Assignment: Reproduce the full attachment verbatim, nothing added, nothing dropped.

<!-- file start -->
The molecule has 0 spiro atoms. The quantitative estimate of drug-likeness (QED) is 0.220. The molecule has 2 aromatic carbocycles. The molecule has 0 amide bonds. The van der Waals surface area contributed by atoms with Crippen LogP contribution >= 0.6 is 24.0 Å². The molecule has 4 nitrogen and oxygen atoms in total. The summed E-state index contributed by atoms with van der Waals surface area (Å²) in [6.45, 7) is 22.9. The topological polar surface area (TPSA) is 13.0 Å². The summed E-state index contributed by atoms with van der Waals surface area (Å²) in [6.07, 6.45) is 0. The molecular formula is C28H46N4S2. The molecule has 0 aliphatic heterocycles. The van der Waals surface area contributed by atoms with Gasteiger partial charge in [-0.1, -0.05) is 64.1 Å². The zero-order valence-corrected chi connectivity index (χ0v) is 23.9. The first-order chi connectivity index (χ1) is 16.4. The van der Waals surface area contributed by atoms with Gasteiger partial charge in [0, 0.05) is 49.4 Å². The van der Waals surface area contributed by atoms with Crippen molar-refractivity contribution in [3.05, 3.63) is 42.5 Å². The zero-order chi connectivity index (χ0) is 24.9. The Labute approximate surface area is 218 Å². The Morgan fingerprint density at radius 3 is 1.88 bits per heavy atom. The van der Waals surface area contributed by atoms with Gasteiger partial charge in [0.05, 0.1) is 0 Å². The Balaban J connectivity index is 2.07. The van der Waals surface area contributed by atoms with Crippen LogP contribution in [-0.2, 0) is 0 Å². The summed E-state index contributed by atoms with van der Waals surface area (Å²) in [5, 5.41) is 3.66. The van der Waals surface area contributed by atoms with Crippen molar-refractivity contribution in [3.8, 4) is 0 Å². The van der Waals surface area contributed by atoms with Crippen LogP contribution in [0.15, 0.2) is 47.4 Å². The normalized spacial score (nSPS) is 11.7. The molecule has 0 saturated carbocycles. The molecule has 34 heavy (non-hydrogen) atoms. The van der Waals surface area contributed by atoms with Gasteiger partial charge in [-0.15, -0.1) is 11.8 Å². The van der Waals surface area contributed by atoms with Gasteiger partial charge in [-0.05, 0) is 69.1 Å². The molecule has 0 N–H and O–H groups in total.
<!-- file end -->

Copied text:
The molecule has 0 spiro atoms. The quantitative estimate of drug-likeness (QED) is 0.220. The molecule has 2 aromatic carbocycles. The molecule has 0 amide bonds. The van der Waals surface area contributed by atoms with Crippen LogP contribution >= 0.6 is 24.0 Å². The molecule has 4 nitrogen and oxygen atoms in total. The summed E-state index contributed by atoms with van der Waals surface area (Å²) in [6.45, 7) is 22.9. The topological polar surface area (TPSA) is 13.0 Å². The summed E-state index contributed by atoms with van der Waals surface area (Å²) in [6.07, 6.45) is 0. The molecular formula is C28H46N4S2. The molecule has 0 aliphatic heterocycles. The van der Waals surface area contributed by atoms with Gasteiger partial charge in [-0.1, -0.05) is 64.1 Å². The zero-order valence-corrected chi connectivity index (χ0v) is 23.9. The first-order chi connectivity index (χ1) is 16.4. The van der Waals surface area contributed by atoms with Gasteiger partial charge in [0, 0.05) is 49.4 Å². The van der Waals surface area contributed by atoms with Crippen molar-refractivity contribution in [3.05, 3.63) is 42.5 Å². The zero-order chi connectivity index (χ0) is 24.9. The Labute approximate surface area is 218 Å². The Morgan fingerprint density at radius 3 is 1.88 bits per heavy atom. The van der Waals surface area contributed by atoms with Gasteiger partial charge in [0.05, 0.1) is 0 Å². The Balaban J connectivity index is 2.07. The van der Waals surface area contributed by atoms with Crippen LogP contribution in [-0.2, 0) is 0 Å². The summed E-state index contributed by atoms with van der Waals surface area (Å²) in [5, 5.41) is 3.66. The van der Waals surface area contributed by atoms with Crippen molar-refractivity contribution in [3.8, 4) is 0 Å². The van der Waals surface area contributed by atoms with Crippen LogP contribution in [0.15, 0.2) is 47.4 Å². The normalized spacial score (nSPS) is 11.7. The molecule has 0 saturated carbocycles. The molecule has 34 heavy (non-hydrogen) atoms. The van der Waals surface area contributed by atoms with Gasteiger partial charge in [-0.15, -0.1) is 11.8 Å². The van der Waals surface area contributed by atoms with Gasteiger partial charge in [-0.05, 0) is 69.1 Å². The molecule has 0 N–H and O–H groups in total.